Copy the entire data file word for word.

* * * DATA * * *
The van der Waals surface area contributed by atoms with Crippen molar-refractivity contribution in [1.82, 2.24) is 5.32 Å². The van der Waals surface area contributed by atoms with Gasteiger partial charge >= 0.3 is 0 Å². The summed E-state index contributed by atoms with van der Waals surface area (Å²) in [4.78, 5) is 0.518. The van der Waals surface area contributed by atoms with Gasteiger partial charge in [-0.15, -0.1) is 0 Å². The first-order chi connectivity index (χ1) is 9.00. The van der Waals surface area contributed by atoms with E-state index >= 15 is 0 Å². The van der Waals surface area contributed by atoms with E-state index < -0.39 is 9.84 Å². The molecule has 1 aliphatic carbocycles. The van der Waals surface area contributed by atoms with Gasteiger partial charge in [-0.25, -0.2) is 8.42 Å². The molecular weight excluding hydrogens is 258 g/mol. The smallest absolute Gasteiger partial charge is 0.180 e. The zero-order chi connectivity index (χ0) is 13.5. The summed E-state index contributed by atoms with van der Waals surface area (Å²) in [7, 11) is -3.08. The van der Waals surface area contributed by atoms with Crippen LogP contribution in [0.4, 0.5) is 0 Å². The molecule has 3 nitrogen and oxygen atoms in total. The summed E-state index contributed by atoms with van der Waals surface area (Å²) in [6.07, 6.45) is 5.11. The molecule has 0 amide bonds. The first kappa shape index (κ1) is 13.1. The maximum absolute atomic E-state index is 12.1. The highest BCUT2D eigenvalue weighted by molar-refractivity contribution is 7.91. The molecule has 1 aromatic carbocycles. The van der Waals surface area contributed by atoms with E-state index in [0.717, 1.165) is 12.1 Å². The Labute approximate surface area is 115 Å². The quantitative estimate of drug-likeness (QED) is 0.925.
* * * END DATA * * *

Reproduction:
The van der Waals surface area contributed by atoms with Crippen molar-refractivity contribution in [1.82, 2.24) is 5.32 Å². The van der Waals surface area contributed by atoms with Gasteiger partial charge >= 0.3 is 0 Å². The summed E-state index contributed by atoms with van der Waals surface area (Å²) in [4.78, 5) is 0.518. The van der Waals surface area contributed by atoms with Gasteiger partial charge in [-0.15, -0.1) is 0 Å². The first-order chi connectivity index (χ1) is 9.00. The van der Waals surface area contributed by atoms with E-state index >= 15 is 0 Å². The van der Waals surface area contributed by atoms with E-state index < -0.39 is 9.84 Å². The molecule has 1 aliphatic carbocycles. The van der Waals surface area contributed by atoms with Gasteiger partial charge in [-0.25, -0.2) is 8.42 Å². The molecular weight excluding hydrogens is 258 g/mol. The smallest absolute Gasteiger partial charge is 0.180 e. The zero-order chi connectivity index (χ0) is 13.5. The summed E-state index contributed by atoms with van der Waals surface area (Å²) in [7, 11) is -3.08. The van der Waals surface area contributed by atoms with Crippen LogP contribution in [0.4, 0.5) is 0 Å². The molecule has 3 nitrogen and oxygen atoms in total. The summed E-state index contributed by atoms with van der Waals surface area (Å²) in [6.07, 6.45) is 5.11. The molecule has 0 amide bonds. The first kappa shape index (κ1) is 13.1. The maximum absolute atomic E-state index is 12.1. The highest BCUT2D eigenvalue weighted by molar-refractivity contribution is 7.91. The molecule has 1 aromatic carbocycles. The van der Waals surface area contributed by atoms with E-state index in [0.717, 1.165) is 12.1 Å². The Labute approximate surface area is 115 Å². The quantitative estimate of drug-likeness (QED) is 0.925.